This entry has been retitled and greatly expanded.
Joe Yucas (1874-1926) was a Springfield bar owner and political operative who the Illinois State Register once called “the King of the Lithuanians.”
According to his obituary, Yucas immigrated to the U.S. from Lithuania in 1899 and was naturalized in 1904. He operated saloons and then a so-called “soft-drink parlor” near Eighth and Washington streets from about 1910 until the early 1920s.
Although Yucas apparently never held any official position, stories in both the Register (which supported Democrats) and the Illinois State Journal (Springfield’s Republican newspaper) said he was an influential figure in the area’s Lithuanian community. The Register’s coverage of Yucas, however, took a much more critical tone.
Its most detailed story followed police raids that took place May 7, 1921, on five soft-drink parlors where police said alcohol was being sold. (National prohibition was in effect at the time, but soft-drink parlors had become a phenomenon in Springfield two years earlier, in 1917, when local voters approved a city ban on liquor sales.)
The Register’s front-page story was headlined “Joe Yucas Often Arrested But Keeps Going; a Political Power”.
Interest in the federal booze raid of Saturday centers around Joe Yucas, known as the “King of the Lithuanians” and a political power in the “old republican organization.” Joe has often been in trouble but bobs right up again and while police attention has often been called to his place at 730 East Washington street, he keeps right on going.
The story went on to chronicle some of Yucas’ legal problems, including an earlier order that he divest himself of his soft-drink establishment because liquor had been sold there. Following that charge, the paper said, Yucas made his bartender, Joe Simanella, the official owner, but actually kept control himself.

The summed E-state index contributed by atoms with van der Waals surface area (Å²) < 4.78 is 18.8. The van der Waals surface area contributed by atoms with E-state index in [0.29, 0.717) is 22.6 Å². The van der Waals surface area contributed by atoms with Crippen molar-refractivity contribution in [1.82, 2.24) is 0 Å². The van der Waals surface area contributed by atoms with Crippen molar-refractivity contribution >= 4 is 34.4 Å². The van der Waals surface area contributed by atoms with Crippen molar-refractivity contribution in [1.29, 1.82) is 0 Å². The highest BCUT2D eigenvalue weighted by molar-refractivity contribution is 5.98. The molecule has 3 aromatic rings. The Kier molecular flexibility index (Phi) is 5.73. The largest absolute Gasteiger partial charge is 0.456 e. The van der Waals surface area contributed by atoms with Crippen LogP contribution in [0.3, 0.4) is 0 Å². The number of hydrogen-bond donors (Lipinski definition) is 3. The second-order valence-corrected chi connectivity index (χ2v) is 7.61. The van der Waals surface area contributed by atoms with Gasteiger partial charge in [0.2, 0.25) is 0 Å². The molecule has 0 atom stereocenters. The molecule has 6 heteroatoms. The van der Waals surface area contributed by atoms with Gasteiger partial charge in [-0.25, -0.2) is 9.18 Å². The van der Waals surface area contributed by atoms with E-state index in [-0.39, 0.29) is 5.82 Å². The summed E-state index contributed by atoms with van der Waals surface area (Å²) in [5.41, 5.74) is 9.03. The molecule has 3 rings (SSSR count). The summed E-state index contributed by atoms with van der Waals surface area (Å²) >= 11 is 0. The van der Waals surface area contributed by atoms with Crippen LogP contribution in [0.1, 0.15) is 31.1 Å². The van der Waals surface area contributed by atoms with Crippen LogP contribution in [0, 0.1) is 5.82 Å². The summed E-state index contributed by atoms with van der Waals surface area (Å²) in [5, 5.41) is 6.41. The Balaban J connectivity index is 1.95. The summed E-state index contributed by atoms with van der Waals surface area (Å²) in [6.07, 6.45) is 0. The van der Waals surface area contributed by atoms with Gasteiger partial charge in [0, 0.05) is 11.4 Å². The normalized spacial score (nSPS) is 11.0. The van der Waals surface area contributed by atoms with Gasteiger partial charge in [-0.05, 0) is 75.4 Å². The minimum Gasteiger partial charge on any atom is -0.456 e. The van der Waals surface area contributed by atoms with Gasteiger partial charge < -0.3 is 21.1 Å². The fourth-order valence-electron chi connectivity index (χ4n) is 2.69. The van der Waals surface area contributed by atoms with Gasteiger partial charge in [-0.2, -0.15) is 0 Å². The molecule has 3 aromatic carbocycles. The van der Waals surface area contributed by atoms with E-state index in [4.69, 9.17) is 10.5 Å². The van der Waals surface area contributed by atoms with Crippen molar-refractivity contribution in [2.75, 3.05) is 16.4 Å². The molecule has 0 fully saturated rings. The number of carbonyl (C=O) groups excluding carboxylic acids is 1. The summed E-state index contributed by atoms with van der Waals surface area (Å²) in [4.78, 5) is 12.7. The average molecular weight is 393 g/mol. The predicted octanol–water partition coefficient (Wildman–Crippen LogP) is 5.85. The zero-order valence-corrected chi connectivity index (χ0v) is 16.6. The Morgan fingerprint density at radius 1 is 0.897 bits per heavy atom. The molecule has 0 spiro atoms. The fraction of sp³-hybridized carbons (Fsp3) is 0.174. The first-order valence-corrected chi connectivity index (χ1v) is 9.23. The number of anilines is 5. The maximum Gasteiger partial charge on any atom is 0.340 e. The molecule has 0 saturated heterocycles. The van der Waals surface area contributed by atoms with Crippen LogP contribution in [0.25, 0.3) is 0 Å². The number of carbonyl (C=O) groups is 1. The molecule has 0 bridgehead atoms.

The Register also took note of a 1919 brawl in the parlor during which Simanella shot to death two Lithuanian brothers, George and Joseph Poskevicius. Yucas reportedly instigated the killings by challenging George Poskevicius to a wrestling match.
The 1921 raid may have been the last straw for Yucas on Eighth Street, as Mayor Charles Baumann revoked the parlor’s soft-drink sales license after the raid. (The 1922 Springfield city directory still lists Yucas’ parlor at 730 E. Washington St., but the directory may have been out of date before it was printed.)
Yucas then moved to 1800½ S. 11th St., above a meat market and soft drink parlor operated by Emma Gedman (ca. 1878-1939), the widow of Charles Gedman (ca. 1870-1920). Charles Gedman owned a saloon at 808 E. Washington St. from about 1908 to 1916, but — perhaps prompted by Springfield’s ban on liquor sales — the Gedmans opened their 11th Street market in 1917. Yucas lived at the 11th Street address from at least 1921 until his death five years later.
The Journal’s 1926 obituary said Yucas “in recent years was a leader among his countrymen in this section of the state. He was a member … of Kestutis lodge of Virden. He was also prominent in the Lithuanian Sons of America and the St. Joseph’s society of St. Vincent De Paul’s church.”